Hoosiers are basketball connoisseurs. We appreciate good basketball, and unlike folks that live in Sacramento, Dallas, or San Antonio, we are always within a stone’s throw of good basketball – the only thing is, it may not be NBA basketball.

In 2012, Indianapolis had a population of just over 800,000. Of that number, only 38.1% fell in the 18-44 year old demographic, the largest demographic that attends basketball games, leaving the city with about 304,000 “basketball attending” citizens.

Take the thirty largest high schools in the Indianapolis area. If each of them had a home game on a Friday night that filled its gym to capacity (which is completely likely on most nights), 123,277 fans would have attended high school basketball games alone. Just in Indianapolis. This excludes anyone that may have visited Bloomington to cheer on the Hoosiers, Lafayette to cheer on the Boilermakers, gone to Hinkle to watch the Bulldogs, or stayed home to watch their teams on television. It also excludes anyone that may travel 45 minutes away to schools like New Castle High School, which holds almost 10,000 seats.

The list goes on and on. LaPorte High School’s gym holds more than 3,900 fans. This nearly doubles the size of the largest high school gymnasium in South Carolina. In Indiana? It comes in ranked 70th.

It’s simple economics: when you have a dearth of any product, demand shoots up.  However, when there is a surplus, demand isn’t as high.

Pacers fans know what constitutes good basketball. Unfortunately, the Pacers didn’t offer much good basketball since The Brawl. Further, Pacers fans were legitimately hurt and scarred by that season. We saw a team that could win the title, and we fully invested ourselves into its players – especially our hero for who this website is named after. Having that yanked away was one of the most traumatic and damaging incidents that sports can offer.

Did Indiana fans become “racist” overnight?  Of course not. Instead, they chose to take their dollars elsewhere, giving Butler their highest attendance total in 40 years.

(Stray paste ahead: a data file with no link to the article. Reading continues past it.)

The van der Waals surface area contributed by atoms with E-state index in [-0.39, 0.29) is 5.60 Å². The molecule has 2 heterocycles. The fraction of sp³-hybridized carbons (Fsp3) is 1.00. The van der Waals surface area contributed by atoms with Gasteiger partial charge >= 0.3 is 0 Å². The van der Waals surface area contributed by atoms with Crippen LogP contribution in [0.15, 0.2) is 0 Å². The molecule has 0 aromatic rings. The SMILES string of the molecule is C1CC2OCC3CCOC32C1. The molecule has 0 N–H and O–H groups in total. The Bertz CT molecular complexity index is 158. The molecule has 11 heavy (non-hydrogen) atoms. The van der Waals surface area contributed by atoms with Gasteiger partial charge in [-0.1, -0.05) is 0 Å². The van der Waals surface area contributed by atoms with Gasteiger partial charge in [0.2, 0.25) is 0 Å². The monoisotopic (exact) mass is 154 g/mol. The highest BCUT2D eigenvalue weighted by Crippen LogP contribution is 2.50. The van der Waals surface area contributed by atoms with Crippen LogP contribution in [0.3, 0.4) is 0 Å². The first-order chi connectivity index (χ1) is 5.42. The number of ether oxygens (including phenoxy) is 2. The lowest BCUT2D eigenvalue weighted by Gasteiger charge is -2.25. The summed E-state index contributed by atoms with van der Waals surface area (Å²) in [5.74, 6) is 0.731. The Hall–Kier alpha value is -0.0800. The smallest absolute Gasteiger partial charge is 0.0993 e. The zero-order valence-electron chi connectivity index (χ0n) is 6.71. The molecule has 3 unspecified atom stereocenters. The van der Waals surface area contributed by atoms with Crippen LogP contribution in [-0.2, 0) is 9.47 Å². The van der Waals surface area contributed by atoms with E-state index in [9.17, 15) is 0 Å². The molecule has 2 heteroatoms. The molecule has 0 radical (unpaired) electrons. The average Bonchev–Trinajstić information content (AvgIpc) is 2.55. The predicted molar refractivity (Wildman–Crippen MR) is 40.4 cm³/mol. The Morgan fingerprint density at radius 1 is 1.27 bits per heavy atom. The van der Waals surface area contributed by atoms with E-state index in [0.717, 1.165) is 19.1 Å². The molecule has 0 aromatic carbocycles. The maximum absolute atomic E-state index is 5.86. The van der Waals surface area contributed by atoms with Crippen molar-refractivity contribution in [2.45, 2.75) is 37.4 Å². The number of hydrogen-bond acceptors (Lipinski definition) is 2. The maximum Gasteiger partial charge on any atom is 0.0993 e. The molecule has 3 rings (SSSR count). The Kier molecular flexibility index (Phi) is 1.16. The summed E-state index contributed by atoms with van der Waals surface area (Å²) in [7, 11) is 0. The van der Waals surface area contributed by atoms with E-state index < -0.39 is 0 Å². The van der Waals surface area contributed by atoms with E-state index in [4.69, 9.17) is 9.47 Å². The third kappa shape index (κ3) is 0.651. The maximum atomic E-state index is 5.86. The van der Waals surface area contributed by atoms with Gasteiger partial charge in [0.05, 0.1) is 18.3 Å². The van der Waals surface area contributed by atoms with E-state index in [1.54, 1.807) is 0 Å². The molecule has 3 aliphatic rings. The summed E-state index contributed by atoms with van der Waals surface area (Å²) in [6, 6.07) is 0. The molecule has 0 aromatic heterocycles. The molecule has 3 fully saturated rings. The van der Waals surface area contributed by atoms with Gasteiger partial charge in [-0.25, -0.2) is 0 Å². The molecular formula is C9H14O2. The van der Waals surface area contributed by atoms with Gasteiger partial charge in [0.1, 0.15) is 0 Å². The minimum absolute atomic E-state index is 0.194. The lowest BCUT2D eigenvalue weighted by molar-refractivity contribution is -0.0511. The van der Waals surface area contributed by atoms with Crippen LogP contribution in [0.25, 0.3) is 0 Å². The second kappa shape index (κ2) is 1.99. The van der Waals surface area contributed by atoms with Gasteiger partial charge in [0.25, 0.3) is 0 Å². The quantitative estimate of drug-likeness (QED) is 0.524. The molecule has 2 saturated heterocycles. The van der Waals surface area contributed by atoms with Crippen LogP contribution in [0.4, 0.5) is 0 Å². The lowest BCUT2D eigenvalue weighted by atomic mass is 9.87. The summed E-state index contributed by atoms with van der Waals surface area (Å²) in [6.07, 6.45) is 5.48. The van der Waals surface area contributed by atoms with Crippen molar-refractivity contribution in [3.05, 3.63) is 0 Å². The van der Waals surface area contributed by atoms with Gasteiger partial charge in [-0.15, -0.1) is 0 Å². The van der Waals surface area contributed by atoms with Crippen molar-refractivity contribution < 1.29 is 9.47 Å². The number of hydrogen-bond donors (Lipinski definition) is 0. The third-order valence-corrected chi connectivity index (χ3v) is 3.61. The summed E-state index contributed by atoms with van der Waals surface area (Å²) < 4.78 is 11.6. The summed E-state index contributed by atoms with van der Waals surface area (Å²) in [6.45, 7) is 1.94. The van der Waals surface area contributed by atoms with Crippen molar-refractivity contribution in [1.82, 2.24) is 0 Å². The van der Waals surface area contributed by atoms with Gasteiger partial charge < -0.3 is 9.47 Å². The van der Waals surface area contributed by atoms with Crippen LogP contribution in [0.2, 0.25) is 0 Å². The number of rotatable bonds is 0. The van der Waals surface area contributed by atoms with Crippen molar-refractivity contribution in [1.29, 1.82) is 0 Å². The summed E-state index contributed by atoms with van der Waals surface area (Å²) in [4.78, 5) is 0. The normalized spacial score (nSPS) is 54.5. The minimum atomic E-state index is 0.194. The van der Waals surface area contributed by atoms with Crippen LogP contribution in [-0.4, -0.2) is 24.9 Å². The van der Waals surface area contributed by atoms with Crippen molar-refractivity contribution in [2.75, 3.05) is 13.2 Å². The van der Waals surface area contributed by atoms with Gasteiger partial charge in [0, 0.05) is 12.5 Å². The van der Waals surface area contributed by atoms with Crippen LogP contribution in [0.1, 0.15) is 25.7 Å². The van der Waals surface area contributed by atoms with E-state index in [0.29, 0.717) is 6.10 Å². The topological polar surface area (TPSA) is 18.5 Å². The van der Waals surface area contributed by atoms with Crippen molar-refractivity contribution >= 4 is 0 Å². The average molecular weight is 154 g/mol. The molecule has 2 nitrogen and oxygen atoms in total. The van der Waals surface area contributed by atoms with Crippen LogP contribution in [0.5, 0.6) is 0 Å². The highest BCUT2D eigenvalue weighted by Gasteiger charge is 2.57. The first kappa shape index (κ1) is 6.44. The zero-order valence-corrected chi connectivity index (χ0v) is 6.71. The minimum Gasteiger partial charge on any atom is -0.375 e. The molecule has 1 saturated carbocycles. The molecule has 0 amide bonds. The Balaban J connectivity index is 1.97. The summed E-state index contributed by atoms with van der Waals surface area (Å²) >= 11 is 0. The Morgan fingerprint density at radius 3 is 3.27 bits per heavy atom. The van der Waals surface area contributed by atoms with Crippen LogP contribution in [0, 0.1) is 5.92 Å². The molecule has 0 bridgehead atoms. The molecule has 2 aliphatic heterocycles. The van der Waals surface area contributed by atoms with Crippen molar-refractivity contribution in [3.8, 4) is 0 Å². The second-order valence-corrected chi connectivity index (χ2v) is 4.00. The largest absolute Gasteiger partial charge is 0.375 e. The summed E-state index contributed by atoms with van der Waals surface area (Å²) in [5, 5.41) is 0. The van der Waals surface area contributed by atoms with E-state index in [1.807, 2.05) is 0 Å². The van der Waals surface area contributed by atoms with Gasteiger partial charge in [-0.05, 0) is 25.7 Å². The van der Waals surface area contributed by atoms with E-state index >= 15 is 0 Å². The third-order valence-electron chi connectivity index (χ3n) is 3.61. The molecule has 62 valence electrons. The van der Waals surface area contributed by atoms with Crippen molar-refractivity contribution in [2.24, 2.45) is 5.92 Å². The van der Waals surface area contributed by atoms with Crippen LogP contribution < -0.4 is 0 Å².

In 2012, the Pacers finished second to last in the league in attendance (again, this should be somewhat expected considering the size of the stadium and market). But from March 15 on, the Pacers attendance “magically” jumped from 13,364 to 15,133.

What could possibly cause an increase of almost 1,800 fans overnight? The end of high school basketball, and no more home games for Purdue, Butler, and IU. As soon as the basketball options disappeared, Indiana fans turned back to the Pacers.

Last year, before I started writing for 8p9s, I predicted that as the Pacers continued to improve, the city and state would once again accept them with open arms.

Indiana’s basketball minds have proven me right. Indiana’s basketball connoisseurs know what they have again – they have a winning team, a contender, a legitimate championship threat behind whom they can throw their loyalty, time, and dollars.

As a proud Hoosier, I also recognize good basketball when I see it. It’s great to be a fan of the Pacers this season.


* This article has been edited since first publication to correct the ratings figure for the Heat/Pacers game. It originally stated that the game earned a 13.7 rating, which was the peak rating for the game not the overall total.